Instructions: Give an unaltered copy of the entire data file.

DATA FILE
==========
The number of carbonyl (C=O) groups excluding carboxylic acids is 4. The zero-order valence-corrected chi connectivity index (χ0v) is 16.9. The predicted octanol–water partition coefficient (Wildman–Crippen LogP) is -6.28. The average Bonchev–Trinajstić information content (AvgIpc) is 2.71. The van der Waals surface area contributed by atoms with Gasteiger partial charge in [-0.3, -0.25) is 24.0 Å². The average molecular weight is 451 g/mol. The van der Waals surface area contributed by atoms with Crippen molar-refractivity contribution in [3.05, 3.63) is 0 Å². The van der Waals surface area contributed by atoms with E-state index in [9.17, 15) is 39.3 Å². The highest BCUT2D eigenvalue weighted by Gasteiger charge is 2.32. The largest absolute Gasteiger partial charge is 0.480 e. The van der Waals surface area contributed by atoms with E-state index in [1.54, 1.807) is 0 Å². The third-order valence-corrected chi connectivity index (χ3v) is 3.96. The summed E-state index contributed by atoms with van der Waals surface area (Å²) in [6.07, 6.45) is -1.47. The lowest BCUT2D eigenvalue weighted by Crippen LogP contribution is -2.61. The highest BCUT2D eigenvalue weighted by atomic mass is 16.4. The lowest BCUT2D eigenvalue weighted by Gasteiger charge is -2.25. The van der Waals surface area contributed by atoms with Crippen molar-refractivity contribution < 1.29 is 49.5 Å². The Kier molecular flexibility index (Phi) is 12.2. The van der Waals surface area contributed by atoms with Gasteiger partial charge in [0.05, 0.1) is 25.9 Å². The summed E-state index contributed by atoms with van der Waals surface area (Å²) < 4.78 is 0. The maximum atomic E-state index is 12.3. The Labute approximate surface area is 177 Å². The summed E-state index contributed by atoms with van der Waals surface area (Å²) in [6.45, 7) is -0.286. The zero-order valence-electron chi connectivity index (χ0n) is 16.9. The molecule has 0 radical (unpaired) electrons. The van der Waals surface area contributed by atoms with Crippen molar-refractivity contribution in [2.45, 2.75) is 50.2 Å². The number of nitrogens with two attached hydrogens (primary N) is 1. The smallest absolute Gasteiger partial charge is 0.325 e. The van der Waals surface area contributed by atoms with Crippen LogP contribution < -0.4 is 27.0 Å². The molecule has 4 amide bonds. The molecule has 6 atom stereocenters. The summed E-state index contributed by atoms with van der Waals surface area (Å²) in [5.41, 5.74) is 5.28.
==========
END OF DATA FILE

The number of carbonyl (C=O) groups excluding carboxylic acids is 4. The zero-order valence-corrected chi connectivity index (χ0v) is 16.9. The predicted octanol–water partition coefficient (Wildman–Crippen LogP) is -6.28. The average Bonchev–Trinajstić information content (AvgIpc) is 2.71. The van der Waals surface area contributed by atoms with Gasteiger partial charge in [-0.3, -0.25) is 24.0 Å². The average molecular weight is 451 g/mol. The van der Waals surface area contributed by atoms with Crippen molar-refractivity contribution in [3.05, 3.63) is 0 Å². The van der Waals surface area contributed by atoms with E-state index in [9.17, 15) is 39.3 Å². The highest BCUT2D eigenvalue weighted by Gasteiger charge is 2.32. The largest absolute Gasteiger partial charge is 0.480 e. The van der Waals surface area contributed by atoms with E-state index in [1.54, 1.807) is 0 Å². The third-order valence-corrected chi connectivity index (χ3v) is 3.96. The summed E-state index contributed by atoms with van der Waals surface area (Å²) in [6.07, 6.45) is -1.47. The lowest BCUT2D eigenvalue weighted by Crippen LogP contribution is -2.61. The highest BCUT2D eigenvalue weighted by atomic mass is 16.4. The lowest BCUT2D eigenvalue weighted by Gasteiger charge is -2.25. The van der Waals surface area contributed by atoms with Crippen molar-refractivity contribution < 1.29 is 49.5 Å². The Kier molecular flexibility index (Phi) is 12.2. The van der Waals surface area contributed by atoms with Gasteiger partial charge in [0.05, 0.1) is 25.9 Å². The summed E-state index contributed by atoms with van der Waals surface area (Å²) < 4.78 is 0. The maximum atomic E-state index is 12.3. The Labute approximate surface area is 177 Å². The summed E-state index contributed by atoms with van der Waals surface area (Å²) in [6.45, 7) is -0.286. The zero-order valence-electron chi connectivity index (χ0n) is 16.9. The molecule has 0 radical (unpaired) electrons. The van der Waals surface area contributed by atoms with Crippen molar-refractivity contribution in [2.45, 2.75) is 50.2 Å². The number of nitrogens with two attached hydrogens (primary N) is 1. The smallest absolute Gasteiger partial charge is 0.325 e. The van der Waals surface area contributed by atoms with Crippen LogP contribution < -0.4 is 27.0 Å². The molecule has 4 amide bonds. The molecule has 6 atom stereocenters. The summed E-state index contributed by atoms with van der Waals surface area (Å²) in [5.41, 5.74) is 5.28.